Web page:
Moderna's defense, biosimilar battles and other updates
Since those headlines, in the scores of company presentations at San Francisco's Westin St. Francis, drugmakers vied for investor attention with forecasts and updates for the year ahead.
Here's a snapshot of highlights from Monday and Tuesday.
Like artists, unicorns can be misunderstood, too.
Moderna, the Cambridge, Massachusetts-based "unicorn" that holds the distinction of biotech's largest-ever IPO, arrived in San Francisco on the heels of a stock slide that erased roughly $2 billion of the company's lofty valuation.
The biotech's promise rests on its mRNA technology, which it claims can be used to spur the body to produce its own therapeutic proteins. If all goes to plan, Moderna contends mRNA affords it the opportunity for cheaper drug development with higher probabilities of success.
Those investors who remain skeptical, its executives suggest, might just be looking at the company the wrong way.
"We're asking investors to undertake a different source of pattern recognition as it relates to developing a platform technology across a wide array of applications," said Lorence Kim, Moderna's chief financial officer, in a breakout session at the conference Tuesday.
One concern stems from Moderna targeting vaccines first, an area typically seen as less commercially compelling.
Stéphane Bancel, Moderna's CEO, described the company's approach as designed to mitigate biological risk. Working on projects likely to succeed could validate mRNA technology for riskier, but more lucrative targets.
"This has never been about one drug getting to market, but about a lot of medicines getting to patients," Bancel told investors Tuesday.
Moderna now has 21 candidates, with 11 in early clinical testing. A pipeline update Tuesday detailing plans for several immuno-oncology and rare disease programs appeared to buoy investor enthusiasm, sending Moderna shares higher by 4%.
At JPM, Bancel also made the case that Moderna would aim high even as it manages risk.
"We will not be scared to run high-bar trials, like pharma does most of the time," the CEO said. One example? A Phase 2 study with Merck & Co. that will pit Moderna's personalized cancer vaccine plus Merck's Keytruda (pembrolizumab) against Keytruda alone.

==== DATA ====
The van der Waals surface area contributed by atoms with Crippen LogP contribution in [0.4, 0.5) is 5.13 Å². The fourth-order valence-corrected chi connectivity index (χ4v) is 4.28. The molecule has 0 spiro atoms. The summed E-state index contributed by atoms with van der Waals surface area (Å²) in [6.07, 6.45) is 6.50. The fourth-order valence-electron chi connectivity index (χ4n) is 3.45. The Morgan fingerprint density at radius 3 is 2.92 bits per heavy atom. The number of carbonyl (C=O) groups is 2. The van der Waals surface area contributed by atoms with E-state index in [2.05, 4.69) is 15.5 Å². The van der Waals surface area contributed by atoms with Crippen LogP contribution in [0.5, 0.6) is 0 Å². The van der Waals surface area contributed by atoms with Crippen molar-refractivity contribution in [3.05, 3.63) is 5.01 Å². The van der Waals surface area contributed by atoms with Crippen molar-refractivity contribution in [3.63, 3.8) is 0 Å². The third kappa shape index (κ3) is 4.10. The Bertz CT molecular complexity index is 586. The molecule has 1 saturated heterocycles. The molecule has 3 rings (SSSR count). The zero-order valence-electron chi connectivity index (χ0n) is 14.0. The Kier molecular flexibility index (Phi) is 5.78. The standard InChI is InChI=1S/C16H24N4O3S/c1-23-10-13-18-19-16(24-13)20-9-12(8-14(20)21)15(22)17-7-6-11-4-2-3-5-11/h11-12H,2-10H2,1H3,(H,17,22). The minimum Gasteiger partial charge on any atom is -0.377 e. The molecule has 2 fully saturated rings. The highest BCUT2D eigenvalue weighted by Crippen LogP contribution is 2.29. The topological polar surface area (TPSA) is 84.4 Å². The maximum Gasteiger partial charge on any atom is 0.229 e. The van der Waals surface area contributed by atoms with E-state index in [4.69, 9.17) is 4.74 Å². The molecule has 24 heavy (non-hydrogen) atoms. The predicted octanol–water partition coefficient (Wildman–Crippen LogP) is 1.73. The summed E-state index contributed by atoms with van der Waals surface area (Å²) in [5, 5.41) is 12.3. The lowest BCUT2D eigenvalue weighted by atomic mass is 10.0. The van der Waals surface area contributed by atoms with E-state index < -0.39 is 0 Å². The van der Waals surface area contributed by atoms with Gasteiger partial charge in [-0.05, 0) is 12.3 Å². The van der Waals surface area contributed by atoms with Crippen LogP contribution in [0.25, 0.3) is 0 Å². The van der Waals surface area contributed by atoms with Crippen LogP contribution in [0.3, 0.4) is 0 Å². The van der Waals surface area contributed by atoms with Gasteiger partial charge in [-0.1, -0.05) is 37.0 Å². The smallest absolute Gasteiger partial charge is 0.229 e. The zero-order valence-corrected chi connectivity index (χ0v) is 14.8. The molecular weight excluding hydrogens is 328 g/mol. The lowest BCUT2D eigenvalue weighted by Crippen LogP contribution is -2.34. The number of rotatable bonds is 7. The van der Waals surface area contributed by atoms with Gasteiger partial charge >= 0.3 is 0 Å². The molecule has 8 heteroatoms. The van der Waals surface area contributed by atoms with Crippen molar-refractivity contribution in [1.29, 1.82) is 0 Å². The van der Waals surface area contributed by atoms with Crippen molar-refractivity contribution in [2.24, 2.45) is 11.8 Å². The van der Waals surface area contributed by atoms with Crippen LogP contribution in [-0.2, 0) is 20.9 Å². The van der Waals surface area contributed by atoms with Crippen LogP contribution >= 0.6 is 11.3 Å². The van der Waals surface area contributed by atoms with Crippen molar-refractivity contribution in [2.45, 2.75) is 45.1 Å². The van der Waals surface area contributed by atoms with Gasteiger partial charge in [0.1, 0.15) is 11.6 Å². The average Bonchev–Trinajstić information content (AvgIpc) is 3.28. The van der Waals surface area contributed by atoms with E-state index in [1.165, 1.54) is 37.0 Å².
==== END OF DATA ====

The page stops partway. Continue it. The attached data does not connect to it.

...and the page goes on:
If the vaccine doesn't improve complete responses and survival versus Keytruda, Bancel says, "we don't have a product."
While 16 biosimilars are approved in the U.S., only seven have launched as patent roadblocks and litigation have held up the rest.
The latest of the copycat biologics to reach patients is Coherus BioSciences' Udenyca (pegfilgrastim-cbqv), which launched on Jan. 3 with a list price 33% less than that of the biologic drug it mimics, Neulasta (pegfilgrastim).
With Neulasta biosimilars from Mylan and now Coherus available, Amgen could find its second best-selling drug under pressure this year.
Coherus on Tuesday told investors it has sufficient inventory and supply of Udenyca for a broad launch, making the threat more immediate for Amgen.
Murdo Gordon, the biotech's new commercial head, noted in a Tuesday session that Amgen has modeled a wide range of outcomes for its Neulasta business given encroaching biosimilar competition. Onpro, a delivery device that's more convenient than the pre-filled syringe offerings from Mylan and Coherus, could help Amgen defend its business.
Amgen, of course, is playing on the biosimilar side of the market as well, with its own pipeline of copies of other companies' blockbusters.
"This time next year I think we will be talking about biosimilars, and the fact that biosimilars will be a source of revenue growth and earnings growth for Amgen," said the biotech's CEO Robert Bradway in a Tuesday presentation to investors.
Novartis, another pharma invested in biosimilar development, appears even more bullish.
"Our strategy is to pivot hard to biosimilars and hard-to-make molecules," said Novartis CEO Vas Narasimhan in a Monday presentation, referring to Novartis' Sandoz business in particular.
Investors hadn't given Alnylam Pharmaceuticals much time to celebrate last year's approval of its RNA-targeting therapy Onpattro (patisiran), pushing shares in the biotech down in November after early sales of the drug fell short of expectations.
Fourth quarter numbers, pre-announced Monday, have gone over much better. Alnylam's stock has risen by 13% this week over last Friday's close, bringing the price per share back to about the level it traded at before release of third quarter results.
Alnylam estimates sales of its therapy, which carries a typical annual list price of $450,000 per patient, totaled between $11 million and $12 million in the three months ending Dec. 31.
The biotech also noted value-based agreements with Humana, Harvard Pilgrim Health Care and a third, unspecified insurer. Another 15 such contracts are under negotiation with other commercial payers.
When Bristol-Myers Squibb bought Celgene last week, the pharma highlighted six experimental drugs it hopes to launch within the next two years.
One, a treatment for myelofibrosis called fedratinib, had been slated for a submission to U.S. regulators by the end of 2018.
No mention of a filed New Drug Application during a conference call discussing the buyout, however, raised the possibility Celgene got caught on the wrong side of a partial government shutdown that's affected the FDA's ability to review new applications.
Celgene CEO Mark Alles cleared up the confusion Monday, indicating the biotech was able to successfully file fedratinib with the agency. The companies expect to secure an approval by year's end.
Celgene still has two other filings to check off before the deal is expected to close, though. Submissions are scheduled over the next six months for ozanimod in multiple sclerosis and luspatercept in myelodysplastic syndromes and beta-thalassemia.
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